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Friday, September 23, 2011

Are Georgia’s Child Obesity Ads Working?

What are your thoughts about the in-your-face billboards targeting childhood obesity across Georgia? My first reaction was one of shock, that a campaign would highlight overweight children.

Initially my heart went out for the children who are portrayed on outdoor advertising billboards across the state. I thought to myself and out-loud to my husband, "Are these kids getting counseling for this?" Better yet I said, "Is someone helping them lose weight?" I'm an "extroverted feeler," and worry about their feelings being hurt by their participation in a statewide campaign targeting childhood obesity.

It took me about two weeks to really think about if I was in favor or opposed the campaign. However after reading more about the campaign online, and doing a bit of additional research I realized the importance of this cause. I had no idea that Georgia's children were some of the largest and unhealthiest in the country.

Obesity rates among all children in the United States

The Data from the National Health and Nutrition Examination Survey highlights:

  • Approximately 17% (or 12.5 million) of children and adolescents aged 2—19 years are obese.
  • Since 1980, obesity prevalence among children and adolescents has almost tripled.
  • There are significant racial and ethnic disparities in obesity prevalence among U.S. children and adolescents. In 2007—2008, Hispanic boys, aged 2 to 19 years,were significantly more likely to be obese than non-Hispanic white boys, and non-Hispanic black girls were significantly more likely to be obese than non-Hispanic white girls.

Looking in the Mirror

One of the most honest people I know is my Mother-in-Law. After giving birth to our first son and nearly tipping the scale at 211lbs she was the only person who told me that I needed to trim down. My Mom was less forward and sent me books about, "What Not to Wear."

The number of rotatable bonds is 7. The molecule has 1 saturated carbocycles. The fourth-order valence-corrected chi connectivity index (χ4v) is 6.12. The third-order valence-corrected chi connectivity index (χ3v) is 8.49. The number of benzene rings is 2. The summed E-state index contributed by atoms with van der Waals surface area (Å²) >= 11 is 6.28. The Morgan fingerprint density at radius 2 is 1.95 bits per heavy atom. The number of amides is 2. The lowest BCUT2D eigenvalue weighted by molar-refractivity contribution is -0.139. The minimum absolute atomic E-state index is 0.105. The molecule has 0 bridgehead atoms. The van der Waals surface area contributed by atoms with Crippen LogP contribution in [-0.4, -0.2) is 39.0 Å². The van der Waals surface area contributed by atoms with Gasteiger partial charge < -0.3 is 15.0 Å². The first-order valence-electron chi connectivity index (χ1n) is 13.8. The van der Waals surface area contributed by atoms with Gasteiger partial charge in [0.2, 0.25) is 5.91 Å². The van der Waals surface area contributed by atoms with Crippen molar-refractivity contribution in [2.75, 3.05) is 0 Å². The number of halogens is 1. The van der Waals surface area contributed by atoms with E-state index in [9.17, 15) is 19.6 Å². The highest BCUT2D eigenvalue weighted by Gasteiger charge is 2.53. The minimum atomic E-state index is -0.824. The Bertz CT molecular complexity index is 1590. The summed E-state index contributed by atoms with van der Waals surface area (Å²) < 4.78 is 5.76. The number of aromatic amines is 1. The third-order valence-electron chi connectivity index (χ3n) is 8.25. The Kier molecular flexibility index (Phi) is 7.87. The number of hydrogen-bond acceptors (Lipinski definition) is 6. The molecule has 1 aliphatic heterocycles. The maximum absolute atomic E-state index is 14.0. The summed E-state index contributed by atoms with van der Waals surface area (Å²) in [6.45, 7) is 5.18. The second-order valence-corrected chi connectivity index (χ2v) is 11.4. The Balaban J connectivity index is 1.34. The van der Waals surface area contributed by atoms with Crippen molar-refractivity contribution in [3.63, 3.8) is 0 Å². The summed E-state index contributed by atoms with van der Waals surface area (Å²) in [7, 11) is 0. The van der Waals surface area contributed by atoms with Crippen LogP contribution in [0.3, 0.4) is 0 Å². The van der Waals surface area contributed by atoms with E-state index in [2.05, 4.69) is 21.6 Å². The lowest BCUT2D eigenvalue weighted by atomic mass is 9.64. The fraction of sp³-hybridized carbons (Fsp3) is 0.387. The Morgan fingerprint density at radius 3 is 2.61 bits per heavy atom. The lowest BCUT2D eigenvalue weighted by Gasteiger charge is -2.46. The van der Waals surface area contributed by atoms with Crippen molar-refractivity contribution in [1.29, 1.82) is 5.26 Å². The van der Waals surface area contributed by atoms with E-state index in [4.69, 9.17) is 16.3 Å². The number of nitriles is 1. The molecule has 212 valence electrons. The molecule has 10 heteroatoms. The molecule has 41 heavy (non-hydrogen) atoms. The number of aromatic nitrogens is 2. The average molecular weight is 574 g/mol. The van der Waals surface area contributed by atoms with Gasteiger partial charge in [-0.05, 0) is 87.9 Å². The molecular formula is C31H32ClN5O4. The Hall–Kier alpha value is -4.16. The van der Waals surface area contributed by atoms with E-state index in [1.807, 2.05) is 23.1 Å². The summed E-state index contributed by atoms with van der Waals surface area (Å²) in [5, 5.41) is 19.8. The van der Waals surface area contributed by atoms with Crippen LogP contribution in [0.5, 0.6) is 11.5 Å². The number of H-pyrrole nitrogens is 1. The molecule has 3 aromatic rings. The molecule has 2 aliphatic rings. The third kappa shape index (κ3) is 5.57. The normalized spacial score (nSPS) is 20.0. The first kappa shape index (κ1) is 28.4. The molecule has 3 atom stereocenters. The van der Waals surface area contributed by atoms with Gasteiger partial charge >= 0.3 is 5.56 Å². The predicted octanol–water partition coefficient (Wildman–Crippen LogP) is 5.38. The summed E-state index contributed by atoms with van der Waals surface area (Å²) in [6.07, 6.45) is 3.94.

However, my Mother-in-Law bought me bigger clothes, exercise DVDs, and introduced me to undergarments that suck everything in. Both my Mother-in-Law and Mom wanted me to feel better about myself, but most importantly wanted me to be healthy for myself and our children. I was offended by both of their reactions to my weight gain at first, but after taking control of my weight I appreciated their honesty, unconditional love, and support. Obesity can cause high blood pressure, diabetes, and a number of other health related problems.

I believe Georgia obesity campaign is a little brutal but sometimes eye-catching ads are needed to start a conversation. The "Stop Child Obesity" web site states, "We can't continue to ignore the fact that Georgia has the second highest rate of childhood obesity in the country. Kids are now suffering from diseases once seen only in adults."

Let's turn Childhood Obesity Awareness Month into Stop Childhood Obesity Year. It's time to be honest with ourselves and our children. For more information, please visit: Link:

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